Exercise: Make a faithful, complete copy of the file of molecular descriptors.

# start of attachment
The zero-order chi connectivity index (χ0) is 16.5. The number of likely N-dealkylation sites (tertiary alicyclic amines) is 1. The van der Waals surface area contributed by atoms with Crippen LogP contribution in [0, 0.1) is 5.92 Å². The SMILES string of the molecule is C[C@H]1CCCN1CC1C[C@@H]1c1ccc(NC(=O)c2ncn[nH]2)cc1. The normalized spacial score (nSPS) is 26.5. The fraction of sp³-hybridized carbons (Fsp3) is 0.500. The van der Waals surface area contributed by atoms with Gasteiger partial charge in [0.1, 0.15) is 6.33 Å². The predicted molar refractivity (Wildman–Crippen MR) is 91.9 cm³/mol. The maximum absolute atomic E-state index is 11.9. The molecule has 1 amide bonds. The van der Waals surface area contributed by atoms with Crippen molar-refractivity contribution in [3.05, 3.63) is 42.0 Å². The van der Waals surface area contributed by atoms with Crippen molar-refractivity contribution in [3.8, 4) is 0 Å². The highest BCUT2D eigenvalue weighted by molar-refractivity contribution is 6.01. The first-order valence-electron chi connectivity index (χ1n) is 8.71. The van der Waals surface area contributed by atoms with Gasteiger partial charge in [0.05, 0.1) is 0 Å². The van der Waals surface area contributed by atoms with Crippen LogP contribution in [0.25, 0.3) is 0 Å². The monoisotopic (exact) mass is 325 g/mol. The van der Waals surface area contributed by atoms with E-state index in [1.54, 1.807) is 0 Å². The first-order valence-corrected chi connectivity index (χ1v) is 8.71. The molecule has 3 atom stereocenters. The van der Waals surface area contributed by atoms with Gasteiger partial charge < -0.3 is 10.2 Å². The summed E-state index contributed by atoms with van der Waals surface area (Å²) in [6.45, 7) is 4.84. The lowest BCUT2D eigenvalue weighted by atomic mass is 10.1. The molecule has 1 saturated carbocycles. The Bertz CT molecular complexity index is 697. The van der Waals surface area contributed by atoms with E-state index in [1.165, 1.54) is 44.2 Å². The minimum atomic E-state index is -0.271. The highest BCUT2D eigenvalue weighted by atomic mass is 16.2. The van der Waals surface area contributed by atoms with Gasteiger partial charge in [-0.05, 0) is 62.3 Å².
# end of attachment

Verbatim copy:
The zero-order chi connectivity index (χ0) is 16.5. The number of likely N-dealkylation sites (tertiary alicyclic amines) is 1. The van der Waals surface area contributed by atoms with Crippen LogP contribution in [0, 0.1) is 5.92 Å². The SMILES string of the molecule is C[C@H]1CCCN1CC1C[C@@H]1c1ccc(NC(=O)c2ncn[nH]2)cc1. The normalized spacial score (nSPS) is 26.5. The fraction of sp³-hybridized carbons (Fsp3) is 0.500. The van der Waals surface area contributed by atoms with Gasteiger partial charge in [0.1, 0.15) is 6.33 Å². The predicted molar refractivity (Wildman–Crippen MR) is 91.9 cm³/mol. The maximum absolute atomic E-state index is 11.9. The molecule has 1 amide bonds. The van der Waals surface area contributed by atoms with Crippen molar-refractivity contribution in [3.05, 3.63) is 42.0 Å². The van der Waals surface area contributed by atoms with Crippen molar-refractivity contribution in [3.8, 4) is 0 Å². The highest BCUT2D eigenvalue weighted by molar-refractivity contribution is 6.01. The first-order valence-electron chi connectivity index (χ1n) is 8.71. The van der Waals surface area contributed by atoms with Gasteiger partial charge in [0.05, 0.1) is 0 Å². The van der Waals surface area contributed by atoms with Crippen LogP contribution in [0.25, 0.3) is 0 Å². The monoisotopic (exact) mass is 325 g/mol. The van der Waals surface area contributed by atoms with E-state index in [1.54, 1.807) is 0 Å². The first-order valence-corrected chi connectivity index (χ1v) is 8.71. The molecule has 3 atom stereocenters. The van der Waals surface area contributed by atoms with Gasteiger partial charge < -0.3 is 10.2 Å². The summed E-state index contributed by atoms with van der Waals surface area (Å²) in [6.45, 7) is 4.84. The lowest BCUT2D eigenvalue weighted by atomic mass is 10.1. The molecule has 1 saturated carbocycles. The Bertz CT molecular complexity index is 697. The van der Waals surface area contributed by atoms with E-state index in [1.165, 1.54) is 44.2 Å². The minimum atomic E-state index is -0.271. The highest BCUT2D eigenvalue weighted by atomic mass is 16.2. The van der Waals surface area contributed by atoms with Gasteiger partial charge in [-0.05, 0) is 62.3 Å².